global perspectives

Rates market volatility: credit as diversifier

Rates market volatility: credit as diversifier
Yannik Zufferey, PhD - Chief Investment Officer, Core Business

Yannik Zufferey, PhD

Chief Investment Officer, Core Business
Philipp Burckhardt, CFA - Fixed Income Strategist and Senior Portfolio Manager

Philipp Burckhardt, CFA

Fixed Income Strategist and Senior Portfolio Manager
Anando Maitra, PhD, CFA - Head of Systematic Research and Portfolio Manager

Anando Maitra, PhD, CFA

Head of Systematic Research and Portfolio Manager
Jamie Salt, CFA - Systematic Fixed Income Analyst and Portfolio Manager

Jamie Salt, CFA

Systematic Fixed Income Analyst and Portfolio Manager

A sharp rise in Treasury yields and global rates in general has become the dominant narrative in financial markets. Yet a pick-up in interest rates was widely expected as the economic outlook improved, so why is inflation troubling market participants, and what are the implications for fixed income investors?

We believe that current market pricing of central bank hikes appears premature, and note that credit spreads could act as a good diversifier for investors in times when interest rate risk increases.

Why are yields rising sharply?

Like the broad market, we had expected higher yields  and steeper curves in 2021, but acknowledge that our ‘base’ economic scenario has proved conservative regarding the speed of the recovery and fiscal developments. The deployment of Covid-19 vaccines is well on track and mutations seem to be under control, so far.

Of even greater impact is the passing of a much larger than expected fiscal stimulus package from the Biden administration, and the prospect of an infrastructure programme,“Build Back Better”, that is estimated at USD 2-4trillion over 10 years. These factors have shifted expectations towards a significantly sharper economic rebound.

The size and speed of the nominal rate increase, as shown in Figure 1, caught markets by surprise. However, what really triggered market attention was the pickup in real yields in the second half of February. Additionally, as the selloff moved from the long-end of the yield curve into the medium- and short-term segments, it proved more impactful on the pricing of risk.


Figure 1: Nominal and real 10yr US Treasury Yield YtD


Source: Bloomberg. Real rates are calculated as 10y nominal yields minus 10y breakevens. As of 18 March 2021.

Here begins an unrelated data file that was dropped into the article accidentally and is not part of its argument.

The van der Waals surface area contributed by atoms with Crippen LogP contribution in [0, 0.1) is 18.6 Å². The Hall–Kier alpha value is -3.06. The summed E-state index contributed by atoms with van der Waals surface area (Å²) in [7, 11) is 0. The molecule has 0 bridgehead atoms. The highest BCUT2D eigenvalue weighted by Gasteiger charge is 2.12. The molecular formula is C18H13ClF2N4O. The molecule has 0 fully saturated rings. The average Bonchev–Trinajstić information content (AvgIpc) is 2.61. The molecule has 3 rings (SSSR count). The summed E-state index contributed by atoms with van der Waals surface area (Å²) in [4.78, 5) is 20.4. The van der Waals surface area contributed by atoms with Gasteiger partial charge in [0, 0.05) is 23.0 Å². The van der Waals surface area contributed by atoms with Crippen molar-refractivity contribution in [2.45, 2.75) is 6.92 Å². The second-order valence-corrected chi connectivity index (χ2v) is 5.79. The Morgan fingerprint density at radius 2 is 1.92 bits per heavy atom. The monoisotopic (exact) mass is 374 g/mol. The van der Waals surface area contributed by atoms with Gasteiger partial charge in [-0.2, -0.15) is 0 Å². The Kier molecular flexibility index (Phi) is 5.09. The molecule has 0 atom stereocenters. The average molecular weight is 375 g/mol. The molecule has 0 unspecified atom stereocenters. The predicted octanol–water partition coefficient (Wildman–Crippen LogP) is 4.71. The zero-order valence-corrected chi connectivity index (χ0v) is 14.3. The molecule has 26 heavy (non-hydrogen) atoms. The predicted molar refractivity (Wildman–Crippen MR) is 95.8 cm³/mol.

As long as nominal yield increases are driven by expectations of a more robust economic recovery, and hence increased inflation expectations, we believe the Federal Reserve (Fed) can remain comfortable in its current monetary policy stance. This scenario could also increase real yields, but would play out gradually over a long-term period, making it easier for risky assets to absorb.

A sudden, sharp rise in real yields, however, threatens to tighten financial conditions ahead of policymakers’ agendas, which would likely be countered by tweaks to monetary policy tools. The latter has increased volatility in markets  more recently, and impacted risk asset performance. 

Yields to be anchored by slack, gradual policy

Current market pricing of a first Fed rate hike in 2022 is at odds with the Fed’s own projections, which forecast the Fed funds rate remaining at current levels until 2024. Federal Reserve officials have been resolute in committing to the new Average Inflation Targeting (AIT) framework, and have made no suggestion that policy moves will come sooner.

Indeed, whilst the FOMC meeting in March upgraded the Fed’s projections for growth and employment, the communication reiterated that its accommodative stance remained necessary to ensure the recovery, with the updated dot plot continuing to forecast no hike before 2024. Additionally, the sequencing preferences of the Fed would not allow for such fast action, as we would expect them to test tapering asset purchases for prolonged period before any rate hikes.

To us, labour market slack remains considerable, meaning any structural inflation pressures will take time to build.

Furthermore, despite the substantial stimulus package, we continue to advocate that inflationary pressures will be more transitory this year, with structural forces continuing to be deflationary in the longer term. To us, labour market slack remains considerable, meaning any structural inflation pressures will take time to build. Base effects will likely push headline and core inflation above the Fed targets by mid-year 2021, but we expect this to normalise into year-end. 

We believe nominal yields could continue to rise in the short-term, driven by liquidity and demand/supply dynamics, particularly whilst the Fed refuses to be drawn into comments on what yield level it would deem ‘too high’. However, we see less space for a longer term sustained increase in rates if signs of a structural inflation pickup fail to materialise. 

Ultimately, we expect the Fed will continue to anchor real yields in negative territory. It would be receptive to higher nominal yields only if they were a reflection of economic recovery and acceleration. This should limit the scope for longer-term yields to rise substantially further in the medium term, in our view.


Credit-rates diversification

Given this backdrop, we highlight the diversification properties of credit spreads during rate selloffs, which could benefit investors over the shorter term.